BCCLA Releases Documents Showing CSIS Illegally Spied on Environmentalists and Indigenous People for Fossil Fuel Industry

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BCCLA Releases Documents Showing CSIS Illegally Spied on Environmentalists and Indigenous People for Fossil Fuel Industry

The BC Civil Liberties Association (BCCLA) has released thousands of pages of heavily-redacted documents from the Canadian Security Intelligence Service(CSIS) showing that CSIS illegally spied on Indigenous groups and environmentalists opposed to the Enbridge Northern Gateway Pipeline project. These documents can be read at: https://bccla.org/secret-spy-hearings/

Thousands of pages of heavily-redacted documents suggest Canada’s spy agency gathered information on the protest activities of Indigenous peoples and environmentalists, according to the BC Civil Liberties Association (BCCLA). On Monday, the BCCLA published the entire cache of documents –which were disclosed by the Canadian Security Intelligence Service (CSIS) – making them publicly searchable on a website called the “Protest Papers.” ...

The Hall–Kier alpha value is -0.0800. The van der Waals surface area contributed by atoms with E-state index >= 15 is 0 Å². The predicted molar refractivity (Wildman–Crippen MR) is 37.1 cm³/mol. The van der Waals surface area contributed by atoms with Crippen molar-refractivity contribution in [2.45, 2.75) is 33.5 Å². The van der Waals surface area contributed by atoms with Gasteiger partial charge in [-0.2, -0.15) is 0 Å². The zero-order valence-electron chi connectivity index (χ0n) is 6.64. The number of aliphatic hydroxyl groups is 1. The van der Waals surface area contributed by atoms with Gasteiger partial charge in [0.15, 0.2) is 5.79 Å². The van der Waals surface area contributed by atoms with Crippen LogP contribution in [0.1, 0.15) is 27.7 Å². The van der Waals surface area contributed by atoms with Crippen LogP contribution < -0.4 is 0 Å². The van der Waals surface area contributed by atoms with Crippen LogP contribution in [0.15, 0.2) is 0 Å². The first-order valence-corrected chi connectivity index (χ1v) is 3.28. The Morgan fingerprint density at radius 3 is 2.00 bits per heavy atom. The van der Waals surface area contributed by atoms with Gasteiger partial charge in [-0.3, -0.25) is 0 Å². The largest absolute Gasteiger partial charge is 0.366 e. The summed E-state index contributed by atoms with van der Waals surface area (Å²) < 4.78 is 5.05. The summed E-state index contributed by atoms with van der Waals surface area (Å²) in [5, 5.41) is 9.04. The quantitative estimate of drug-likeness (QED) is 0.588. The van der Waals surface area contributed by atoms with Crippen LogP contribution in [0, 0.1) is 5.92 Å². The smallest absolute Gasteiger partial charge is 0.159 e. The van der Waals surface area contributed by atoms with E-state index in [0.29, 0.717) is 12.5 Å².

These documents “suggest the spy agency illegally spied on the peaceful protest and organizing activities of Indigenous groups and environmentalists who were opposed to the Enbridge Northern Gateway Pipeline project,” said the BCCLA.

The release of the documents comes as the result of a process which began in 2014, when the BCCLA filed a complaint alleging that CSIS was illegally monitoring Dogwood Initiative, ForestEthics (now Stand.earth), Sierra Club BC, Leadnow.ca (who were opposed to the Northern Gateway Pipeline proposal), and the Indigenous #Idlenomore movement and sharing this information with the National Energy Board (NEB) and petroleum industry companies.

The BCCLA further alleged that this spying activity “was deterring individuals from associating with environmental groups and expressing their opinions, through actions such as protesting, or signing petitions.”